Every so often, I watch a piece of theatre that moves me simply because it manifests so precisely what theatre itself as an artform can do. Assoiffés is a production like this. Written by the Lebanese-Quebecois playwright Wajdi Mouawad, Assoiffés is staged here by a young company who worked collectively to devise the performance: actors Mélaine Catuogno, Vivien Fedele and Alexandre Streicher, lighting designer Sarah Ballestra, and company co-founder Pierrick Bressy-Coulomb.
Mouawad’s playtext interweaves stories, legal documents, impeccably detailed naturalism and highly stylised characters (here played in masks) to create multiple layers of fiction. To stage this play convincingly takes a delicate balance of trust that makes transitions in theatrical conventions seem sharp and organic. The company measure this expertly, creating the kind of magical drifts between fiction and reality that is the special prerogative of the theatrical form.
Assoiffés — which I would translate as ‘parched’ (the plural form, importantly, refers to more than one character) — is told from the perspective of a forensic anthropologist who finds two adolescents, male and female, entwined in each others arms and dead at the bottom of a river. Discovering them decades after the death, he struggles to ascertain the identity of the figures, before realising that the boy is someone he knew at school.
A mouthy, insolent teenager, 17 year-old Murdoch speaks in a broad Quebec accent loaded with slang and expletives (imagine the phonetic offspring of a Cornish person and a Texan, speaking French). He erupts onto the stage (as, in fact, do all the characters) with an immense, frantic gulp of air that I recall from dragging myself suddenly out of a vivid dream into waking life, thirsty for oxygen.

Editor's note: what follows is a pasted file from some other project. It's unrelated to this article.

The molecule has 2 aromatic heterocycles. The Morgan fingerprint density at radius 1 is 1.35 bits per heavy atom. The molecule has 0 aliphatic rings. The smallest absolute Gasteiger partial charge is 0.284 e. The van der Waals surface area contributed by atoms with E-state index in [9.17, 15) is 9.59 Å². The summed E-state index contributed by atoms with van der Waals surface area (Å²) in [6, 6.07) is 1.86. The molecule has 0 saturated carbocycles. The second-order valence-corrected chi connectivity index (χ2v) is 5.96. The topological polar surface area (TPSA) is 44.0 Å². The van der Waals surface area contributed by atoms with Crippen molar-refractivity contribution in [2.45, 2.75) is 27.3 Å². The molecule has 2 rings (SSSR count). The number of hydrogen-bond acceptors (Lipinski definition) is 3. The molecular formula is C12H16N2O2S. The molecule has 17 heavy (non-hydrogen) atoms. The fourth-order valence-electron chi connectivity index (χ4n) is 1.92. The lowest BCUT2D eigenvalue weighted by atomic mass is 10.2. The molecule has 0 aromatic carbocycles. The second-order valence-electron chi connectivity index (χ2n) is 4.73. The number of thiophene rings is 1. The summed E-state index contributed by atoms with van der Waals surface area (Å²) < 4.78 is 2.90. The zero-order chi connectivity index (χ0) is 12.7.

One day, Murdoch refuses to shut up. He engages fazed old ladies in quickfire conversation on the bus; he babbles throughout his geography lesson, asking why he needs to use words like ‘dick’ and ‘pussy’ to finally get heard; he explodes a deluge of words on the audience, animated by Streicher’s vivacious wide eyes. Murdoch is parched: for what he calls beauty, and what seems to me to be a vitality too readily evaporated by routine and predictability. It’s not the question of whether he will find what he is looking for that moves me, but the memory of the intense, existential desire for meaning that seems to have been diluted in the ten years since I was the same age. At the end of that day, Murdoch disappears.
Other thirst-stricken characters, whose narratives eventually braid with Murdoch’s, are figments of fiction, memory and imagination that are sculpted on stage before us. Layers of mise-en-abîme — at times clearly marked and at others finely nuanced — are navigated with care and conviction. The actors play against their training, opening themselves to a fruitful risk. Fedele, with a background in Commedia del Arte, is cast as the anthropologist narrator; Streicher, trained in improvisation, plays a Murdoch that is at once exaggerated and larger than life (he is, after all, a teenage memory), yet also manifestly fragile enough to be deeply empathetic. Catuogno, more acquainted with a cerebral approach to her characters, plays a figure confronting a nightmarish discovery that flies in the face of logic and realism.
This, explains Fedele, has helped the performers to avoid the traps and tempting effects of genre that might make the anthropologist too professorial a storyteller, or Murdoch too typically the rebellious (albeit charming) teenager. Starting work on a production of Shakespeare’s Anthony and Cleopatra that involved weeks of reading and translating the text before getting on stage at all opened up a methodology that again threw the weaknesses in Assoiffés into relief: the production, like the company, is always on the move. It is this balance, which weights the company’s mastery of the text and the theatrical form against their patent vulnerability, that proves so effective in captivating an audience who exit the theatre trembling.
Assoiffés is on until 30 July 2017. Click here for more details.